Albert Boxler, Pinot Gris, 2015

Coravined a glass to go with spicy vegetable tagine.

This was just delicious, and a wonderful pairing. Pinot Gris may not have a reputation as an a particularly classy wine, but Boxler elevates it to something different from run of the mill Pinot, and with a bit of bottle age it is delightful. Limited aroma, but beautiful golden colour. Broad palate that is both sweet and savoury at the same time. A touch of acidity to keep it in balance, but nothing overpowering.

Really enjoyed this, and have a few more of these in reserves. On this showing they are maturing beautifully and no rush to drink. I’m intrigued by what this may be like at 10-15 years…


2017 Thistledown ‘The Vagabond’ Grenache, McLaren Vale

An excellent Wednesday night wine. Really enjoying this.


@PHarvey thanks for sharing the Peru diaries!
It’s great to see so much diversity


I’ve often found the Trimbach wines somewhat ‘austere’ notably a Riesling Reserve and a Pinot Noir. Might be worth seeing how it drinks on day two?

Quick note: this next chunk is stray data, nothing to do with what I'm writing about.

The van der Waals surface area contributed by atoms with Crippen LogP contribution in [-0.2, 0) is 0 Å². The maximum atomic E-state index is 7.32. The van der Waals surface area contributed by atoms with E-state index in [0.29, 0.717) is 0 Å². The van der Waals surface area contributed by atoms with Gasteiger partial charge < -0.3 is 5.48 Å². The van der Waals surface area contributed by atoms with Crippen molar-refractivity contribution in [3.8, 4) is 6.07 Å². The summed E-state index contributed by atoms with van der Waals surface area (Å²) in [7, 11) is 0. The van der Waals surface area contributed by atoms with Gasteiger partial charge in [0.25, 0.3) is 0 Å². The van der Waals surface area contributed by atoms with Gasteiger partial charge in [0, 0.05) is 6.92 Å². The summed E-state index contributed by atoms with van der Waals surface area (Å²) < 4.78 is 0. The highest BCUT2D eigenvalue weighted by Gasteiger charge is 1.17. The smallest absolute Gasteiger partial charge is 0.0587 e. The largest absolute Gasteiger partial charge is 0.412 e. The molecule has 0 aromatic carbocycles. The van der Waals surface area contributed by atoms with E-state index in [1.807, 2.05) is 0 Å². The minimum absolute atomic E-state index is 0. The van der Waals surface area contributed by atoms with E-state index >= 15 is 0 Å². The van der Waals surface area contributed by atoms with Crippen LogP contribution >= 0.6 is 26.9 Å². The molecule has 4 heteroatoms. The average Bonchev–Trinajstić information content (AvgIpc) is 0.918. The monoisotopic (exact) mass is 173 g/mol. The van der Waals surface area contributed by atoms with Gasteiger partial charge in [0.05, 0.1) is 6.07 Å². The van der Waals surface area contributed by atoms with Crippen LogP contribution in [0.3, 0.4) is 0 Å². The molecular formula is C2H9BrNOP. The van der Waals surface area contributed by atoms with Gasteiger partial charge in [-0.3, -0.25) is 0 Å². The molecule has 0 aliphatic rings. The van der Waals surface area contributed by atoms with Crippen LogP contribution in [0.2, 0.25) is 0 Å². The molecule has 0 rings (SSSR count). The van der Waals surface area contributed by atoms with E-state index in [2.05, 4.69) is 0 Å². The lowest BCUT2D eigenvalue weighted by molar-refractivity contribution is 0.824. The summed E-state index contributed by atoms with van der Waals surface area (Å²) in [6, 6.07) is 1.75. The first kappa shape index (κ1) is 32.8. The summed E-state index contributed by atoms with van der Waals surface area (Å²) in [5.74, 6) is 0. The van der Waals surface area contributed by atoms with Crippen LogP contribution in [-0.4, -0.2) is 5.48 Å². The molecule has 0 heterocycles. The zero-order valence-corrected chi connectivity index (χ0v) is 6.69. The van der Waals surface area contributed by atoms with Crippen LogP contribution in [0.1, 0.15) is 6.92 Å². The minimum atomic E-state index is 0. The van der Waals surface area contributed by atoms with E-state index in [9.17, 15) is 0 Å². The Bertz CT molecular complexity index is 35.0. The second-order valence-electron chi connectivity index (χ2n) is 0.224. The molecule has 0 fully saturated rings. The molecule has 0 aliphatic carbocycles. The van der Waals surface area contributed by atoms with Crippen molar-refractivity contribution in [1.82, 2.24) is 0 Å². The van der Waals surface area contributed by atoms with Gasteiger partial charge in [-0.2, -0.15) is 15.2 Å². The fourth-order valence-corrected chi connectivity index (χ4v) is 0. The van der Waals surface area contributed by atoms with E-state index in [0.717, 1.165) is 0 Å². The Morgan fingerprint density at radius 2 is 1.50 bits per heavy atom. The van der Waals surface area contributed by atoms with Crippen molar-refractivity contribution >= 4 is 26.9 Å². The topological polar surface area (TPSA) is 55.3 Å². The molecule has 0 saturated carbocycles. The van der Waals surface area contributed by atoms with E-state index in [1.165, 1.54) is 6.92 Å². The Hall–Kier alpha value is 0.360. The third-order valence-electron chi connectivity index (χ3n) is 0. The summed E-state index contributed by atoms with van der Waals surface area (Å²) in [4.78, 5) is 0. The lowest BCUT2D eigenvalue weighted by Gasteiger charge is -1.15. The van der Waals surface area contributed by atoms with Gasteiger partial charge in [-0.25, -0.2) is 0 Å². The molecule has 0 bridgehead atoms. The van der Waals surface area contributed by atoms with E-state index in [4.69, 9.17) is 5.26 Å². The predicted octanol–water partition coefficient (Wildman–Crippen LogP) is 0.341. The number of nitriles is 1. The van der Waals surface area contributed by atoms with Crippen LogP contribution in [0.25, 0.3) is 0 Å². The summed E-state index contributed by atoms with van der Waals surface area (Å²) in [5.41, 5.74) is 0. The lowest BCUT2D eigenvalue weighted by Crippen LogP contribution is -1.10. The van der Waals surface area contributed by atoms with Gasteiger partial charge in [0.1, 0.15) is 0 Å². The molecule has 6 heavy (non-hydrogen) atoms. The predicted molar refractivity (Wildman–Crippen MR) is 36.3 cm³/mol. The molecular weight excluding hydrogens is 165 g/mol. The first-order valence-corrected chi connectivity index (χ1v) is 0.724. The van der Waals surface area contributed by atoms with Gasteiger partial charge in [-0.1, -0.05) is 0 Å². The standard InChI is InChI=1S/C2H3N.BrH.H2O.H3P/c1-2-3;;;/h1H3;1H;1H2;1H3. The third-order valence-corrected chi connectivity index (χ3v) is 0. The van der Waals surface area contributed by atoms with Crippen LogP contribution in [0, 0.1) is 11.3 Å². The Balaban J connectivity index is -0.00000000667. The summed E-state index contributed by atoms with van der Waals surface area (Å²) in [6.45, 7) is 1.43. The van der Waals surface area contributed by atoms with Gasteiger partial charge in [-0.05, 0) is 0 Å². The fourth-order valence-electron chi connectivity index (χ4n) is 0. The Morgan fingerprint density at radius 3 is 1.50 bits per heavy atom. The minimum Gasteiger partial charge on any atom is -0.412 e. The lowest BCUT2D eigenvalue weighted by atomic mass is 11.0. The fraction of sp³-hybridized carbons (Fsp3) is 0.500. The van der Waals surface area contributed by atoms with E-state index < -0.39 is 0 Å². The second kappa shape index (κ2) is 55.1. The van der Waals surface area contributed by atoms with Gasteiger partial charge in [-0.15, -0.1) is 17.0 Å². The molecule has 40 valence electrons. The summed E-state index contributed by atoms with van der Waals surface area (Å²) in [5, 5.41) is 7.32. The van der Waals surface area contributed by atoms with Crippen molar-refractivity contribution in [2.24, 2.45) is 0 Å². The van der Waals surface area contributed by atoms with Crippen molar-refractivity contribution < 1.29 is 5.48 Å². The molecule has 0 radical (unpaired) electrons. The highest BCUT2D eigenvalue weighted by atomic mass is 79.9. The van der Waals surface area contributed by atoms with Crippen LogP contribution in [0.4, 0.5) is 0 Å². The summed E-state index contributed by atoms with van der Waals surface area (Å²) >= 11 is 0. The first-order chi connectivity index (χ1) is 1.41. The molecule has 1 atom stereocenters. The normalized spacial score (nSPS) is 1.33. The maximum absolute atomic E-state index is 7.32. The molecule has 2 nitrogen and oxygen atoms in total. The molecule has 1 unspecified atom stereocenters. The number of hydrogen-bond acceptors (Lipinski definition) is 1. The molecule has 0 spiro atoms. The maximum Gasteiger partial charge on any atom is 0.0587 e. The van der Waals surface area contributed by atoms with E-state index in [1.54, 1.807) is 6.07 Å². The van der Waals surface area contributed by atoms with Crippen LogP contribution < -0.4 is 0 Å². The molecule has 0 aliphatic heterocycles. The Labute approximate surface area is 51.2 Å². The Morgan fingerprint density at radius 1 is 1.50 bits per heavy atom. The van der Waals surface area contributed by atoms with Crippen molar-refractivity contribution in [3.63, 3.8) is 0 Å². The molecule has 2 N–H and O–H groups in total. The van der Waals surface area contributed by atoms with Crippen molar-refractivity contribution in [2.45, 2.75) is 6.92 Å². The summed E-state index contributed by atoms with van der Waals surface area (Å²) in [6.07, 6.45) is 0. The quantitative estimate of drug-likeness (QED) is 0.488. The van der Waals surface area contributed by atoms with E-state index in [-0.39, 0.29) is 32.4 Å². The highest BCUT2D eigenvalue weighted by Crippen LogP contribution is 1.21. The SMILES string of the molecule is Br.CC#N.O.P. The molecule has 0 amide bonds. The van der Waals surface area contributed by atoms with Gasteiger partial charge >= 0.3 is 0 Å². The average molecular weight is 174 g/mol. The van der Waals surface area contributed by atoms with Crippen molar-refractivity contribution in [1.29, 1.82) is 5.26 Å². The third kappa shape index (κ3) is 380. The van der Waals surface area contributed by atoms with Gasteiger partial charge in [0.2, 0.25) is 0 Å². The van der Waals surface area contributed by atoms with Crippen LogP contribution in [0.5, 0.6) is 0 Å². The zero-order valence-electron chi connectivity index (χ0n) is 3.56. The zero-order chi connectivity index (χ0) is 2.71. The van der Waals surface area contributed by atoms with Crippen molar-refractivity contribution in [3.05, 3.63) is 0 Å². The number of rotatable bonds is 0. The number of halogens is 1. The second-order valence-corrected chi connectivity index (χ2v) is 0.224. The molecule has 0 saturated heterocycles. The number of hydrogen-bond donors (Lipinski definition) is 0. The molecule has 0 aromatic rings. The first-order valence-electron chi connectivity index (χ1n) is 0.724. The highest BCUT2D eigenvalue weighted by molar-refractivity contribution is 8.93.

At risk of inducing general tedium-at-large I still feel the urge to share my Peru diary. So today was an all day excursion into the Sacred Valley of the river Urubamba; sort of NW of Cusco - an Inca epicentre in the day and now a mix of high intensity agriculture - mainly different types of maize - and tourism, aimed at the Inca ruins of Ollantaytambo.

We stopped for lunch at an unexpected massive barn of a place where there was an eat all you want buffet for S65 - about £12; apparently subsidised by the Peru Gvt in the wake of Covid to encourage tourism.

Pretty good actually - satisfyingly incomprehensible and mysterious choices but I did get that the Main I chose was ragout of Cuyo (aka Guineapig ) This is the second time I’ve had this and is the last. It’s very fiddly to eat - more bony than wild rabbit and most of what is edible is the skin rather than any actual meat. It tastes a bit like rabbit and slightly more gamey. Like adoiuilles - no need to keep trying it. And to finish, of course, some Cacao leaf tea.